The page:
Many businesses plan for growth in different ways using various techniques to formulate their strategy for success so it is written in black and white to be used as a blueprint for growth. In an online article, Gavin Simpson’s case study documents the story of the short-lived low budget food retailer ‘Caffix’ in Central London that sold meals for £1, but closed within 10 months of trading. This shows the pitfalls from its oversight when planning for growth in terms of misunderstanding the required time and cost allocation to enable and sustain growth, despite its honorable intentions.
The problem faced by Caffix was that the time required for heating baked potatoes for lunch time customers was taking up the time of its limited staff meaning this would result in additional customers having to wait and in the process deciding to ‘give up’ and go elsewhere which was not foreseen in terms of the required time and resources needed to meet demand.
Weiner (2002) details the pattern analysis required within cost structures when planning labour cost by using designed mathematical formulae in his journal article on the same topic but with a focus on industrial enterprise such as construction or manufacturing. (Weiner, 2002)
However, start-up businesses can apply the same sentiment of analyzing the costs associated with the tasks a business performs to achieve an outcome or output or otherwise result for its paying customers through effective business planning. Taking into consideration that “to make a profit, [the] total revenue [generated] must be greater than total cost.” (Tutor2u, 2016)
An alternative way of thinking about this is to consider “activity-based costing (ABC) [which] is a system for assigning costs to products based on the activities they require. In this case, activities are those regular actions performed inside a company. [such as] talking with [the] customer regarding invoice questions” is an example of an activity inside most companies.” (Wikipedia, 2016)
In other words, a business such as Caffix would need to consider the total labor and activity-based costing in terms of allocated cost per hour as well as the associated materials and supplies required to deliver a service to each customer, which would make up the variable cost. Now, to have an understanding of whether a business will achieve a profit, it would need to calculate the total revenue generated by each customer subtracted by the total variable cost.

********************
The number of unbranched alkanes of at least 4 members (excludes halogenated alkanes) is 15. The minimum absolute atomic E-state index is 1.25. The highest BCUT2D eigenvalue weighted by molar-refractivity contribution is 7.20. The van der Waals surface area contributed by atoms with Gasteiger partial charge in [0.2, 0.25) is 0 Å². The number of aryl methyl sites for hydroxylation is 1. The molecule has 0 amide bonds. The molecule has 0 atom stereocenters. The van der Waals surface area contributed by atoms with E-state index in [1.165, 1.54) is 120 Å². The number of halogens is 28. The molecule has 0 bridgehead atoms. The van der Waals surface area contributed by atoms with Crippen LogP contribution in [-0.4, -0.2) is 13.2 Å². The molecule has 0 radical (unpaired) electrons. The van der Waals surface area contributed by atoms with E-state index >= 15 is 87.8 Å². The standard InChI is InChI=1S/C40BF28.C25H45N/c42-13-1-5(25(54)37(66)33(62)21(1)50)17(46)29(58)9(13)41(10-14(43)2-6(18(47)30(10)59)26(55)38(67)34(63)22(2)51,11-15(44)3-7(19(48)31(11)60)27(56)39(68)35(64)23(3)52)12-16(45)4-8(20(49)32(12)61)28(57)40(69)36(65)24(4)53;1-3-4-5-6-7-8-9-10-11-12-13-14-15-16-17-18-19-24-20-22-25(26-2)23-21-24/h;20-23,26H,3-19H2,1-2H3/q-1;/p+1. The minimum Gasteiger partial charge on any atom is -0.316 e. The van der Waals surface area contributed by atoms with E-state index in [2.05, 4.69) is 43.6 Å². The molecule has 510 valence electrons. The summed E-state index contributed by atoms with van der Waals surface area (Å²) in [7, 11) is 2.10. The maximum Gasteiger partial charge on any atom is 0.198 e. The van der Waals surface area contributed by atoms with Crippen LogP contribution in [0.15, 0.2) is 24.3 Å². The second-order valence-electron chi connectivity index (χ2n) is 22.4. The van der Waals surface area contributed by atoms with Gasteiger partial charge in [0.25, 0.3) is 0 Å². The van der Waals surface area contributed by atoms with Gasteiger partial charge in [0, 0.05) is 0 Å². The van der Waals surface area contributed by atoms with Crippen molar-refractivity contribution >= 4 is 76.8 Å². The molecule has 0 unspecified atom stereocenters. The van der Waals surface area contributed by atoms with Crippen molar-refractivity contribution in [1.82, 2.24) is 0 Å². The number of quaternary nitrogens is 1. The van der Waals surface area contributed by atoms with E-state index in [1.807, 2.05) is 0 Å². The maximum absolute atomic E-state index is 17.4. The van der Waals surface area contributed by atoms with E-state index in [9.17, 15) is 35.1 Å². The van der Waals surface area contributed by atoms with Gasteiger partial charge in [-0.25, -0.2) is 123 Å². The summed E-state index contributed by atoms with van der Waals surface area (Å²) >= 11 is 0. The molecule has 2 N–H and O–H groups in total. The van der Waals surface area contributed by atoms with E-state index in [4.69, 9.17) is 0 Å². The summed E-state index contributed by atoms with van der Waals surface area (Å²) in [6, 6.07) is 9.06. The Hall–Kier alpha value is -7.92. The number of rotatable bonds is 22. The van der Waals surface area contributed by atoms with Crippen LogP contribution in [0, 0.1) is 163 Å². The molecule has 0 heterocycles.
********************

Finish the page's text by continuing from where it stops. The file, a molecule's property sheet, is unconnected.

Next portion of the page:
The planning of this is important as a business grows, for example if a business allocates a certain amount of time to complete a project for one customer say 16 hours per week over 1 month and said business only has 2 staff working 35 hours per week, this would mean there is only capacity to fulfil 4.4 customers per month.
Therefore, in this instance, if the business grows and takes on more than 4.4 customers in any particular month the business would need to allocate additional labor resources i.e. staff time. But crucially, if the business tried to accommodate such an increase in customers by using the same 2 staff members there would be a time deficit in the sense that the team would not have enough hours in the day to do the work taking into consideration workload. Which is greatly increased if the number of additional customers exceeds by more than 1.
However, the business could decide to bring in additional labor if the economics works to the point of not detrimentally affecting its ability to achieve a good profit margin or alternatively, the business may simply choose, where possible, to stop taking orders for a given month once it had reached its capacity or better still operate a waiting list system so it keeps a pipeline of customers for the months ahead.
Williams and Cooper (2002) state one of the impacts of organizations or businesses on individuals in the workplace is stress created as a result of heavy workload making individuals think “why do I take on more work?” (Williams and Cooper, 2002)
Therefore, careful planning of time and cost allocation to the activities of a business will enable it to avoid the pitfalls experienced by Caffix while at the same time managing time more effectively in terms of allocating sufficient time for workers to complete tasks without imposing unrealistic performance pressures on staff.
In other words, with activity-based cost and labor cost calculations analyzed in advance, this could help a business to have a clear picture of the profitability of its business when planning for growth while at the same time managing workload.
Photo by Olu Eletu (Source: Unsplash.com)